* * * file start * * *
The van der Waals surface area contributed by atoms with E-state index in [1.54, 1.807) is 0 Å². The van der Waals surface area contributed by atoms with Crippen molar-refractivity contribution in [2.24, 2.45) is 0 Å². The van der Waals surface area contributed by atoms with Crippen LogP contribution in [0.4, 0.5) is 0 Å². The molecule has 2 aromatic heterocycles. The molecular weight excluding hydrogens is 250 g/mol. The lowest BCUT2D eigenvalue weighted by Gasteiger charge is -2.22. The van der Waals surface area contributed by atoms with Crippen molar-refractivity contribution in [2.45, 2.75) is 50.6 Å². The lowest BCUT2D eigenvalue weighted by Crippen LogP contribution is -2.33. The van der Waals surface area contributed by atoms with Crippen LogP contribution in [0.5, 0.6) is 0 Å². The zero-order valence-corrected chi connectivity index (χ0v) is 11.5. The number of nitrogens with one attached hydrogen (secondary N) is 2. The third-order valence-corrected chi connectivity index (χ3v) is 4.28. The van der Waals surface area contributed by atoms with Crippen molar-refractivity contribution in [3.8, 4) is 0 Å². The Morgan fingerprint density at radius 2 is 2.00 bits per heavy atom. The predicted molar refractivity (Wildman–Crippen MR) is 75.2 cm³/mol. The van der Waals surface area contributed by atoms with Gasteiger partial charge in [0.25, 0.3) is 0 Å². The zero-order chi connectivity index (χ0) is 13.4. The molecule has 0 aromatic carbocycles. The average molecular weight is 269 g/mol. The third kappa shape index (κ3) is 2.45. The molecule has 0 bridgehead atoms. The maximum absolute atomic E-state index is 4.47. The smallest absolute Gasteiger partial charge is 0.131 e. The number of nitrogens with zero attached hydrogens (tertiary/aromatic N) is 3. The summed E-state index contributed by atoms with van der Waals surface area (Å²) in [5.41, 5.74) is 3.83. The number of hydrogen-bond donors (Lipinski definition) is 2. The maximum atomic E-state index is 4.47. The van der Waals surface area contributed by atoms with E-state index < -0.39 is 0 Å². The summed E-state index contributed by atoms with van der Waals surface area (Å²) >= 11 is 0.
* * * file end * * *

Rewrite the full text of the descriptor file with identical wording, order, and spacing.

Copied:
The van der Waals surface area contributed by atoms with E-state index in [1.54, 1.807) is 0 Å². The van der Waals surface area contributed by atoms with Crippen molar-refractivity contribution in [2.24, 2.45) is 0 Å². The van der Waals surface area contributed by atoms with Crippen LogP contribution in [0.4, 0.5) is 0 Å². The molecule has 2 aromatic heterocycles. The molecular weight excluding hydrogens is 250 g/mol. The lowest BCUT2D eigenvalue weighted by Gasteiger charge is -2.22. The van der Waals surface area contributed by atoms with Crippen molar-refractivity contribution in [2.45, 2.75) is 50.6 Å². The lowest BCUT2D eigenvalue weighted by Crippen LogP contribution is -2.33. The van der Waals surface area contributed by atoms with Crippen LogP contribution in [0.5, 0.6) is 0 Å². The zero-order valence-corrected chi connectivity index (χ0v) is 11.5. The number of nitrogens with one attached hydrogen (secondary N) is 2. The third-order valence-corrected chi connectivity index (χ3v) is 4.28. The van der Waals surface area contributed by atoms with Crippen molar-refractivity contribution in [3.8, 4) is 0 Å². The Morgan fingerprint density at radius 2 is 2.00 bits per heavy atom. The predicted molar refractivity (Wildman–Crippen MR) is 75.2 cm³/mol. The van der Waals surface area contributed by atoms with Gasteiger partial charge in [0.25, 0.3) is 0 Å². The zero-order chi connectivity index (χ0) is 13.4. The molecule has 0 aromatic carbocycles. The average molecular weight is 269 g/mol. The third kappa shape index (κ3) is 2.45. The molecule has 0 bridgehead atoms. The maximum absolute atomic E-state index is 4.47. The smallest absolute Gasteiger partial charge is 0.131 e. The number of nitrogens with zero attached hydrogens (tertiary/aromatic N) is 3. The summed E-state index contributed by atoms with van der Waals surface area (Å²) in [5.41, 5.74) is 3.83. The number of hydrogen-bond donors (Lipinski definition) is 2. The maximum atomic E-state index is 4.47. The van der Waals surface area contributed by atoms with E-state index < -0.39 is 0 Å². The summed E-state index contributed by atoms with van der Waals surface area (Å²) >= 11 is 0.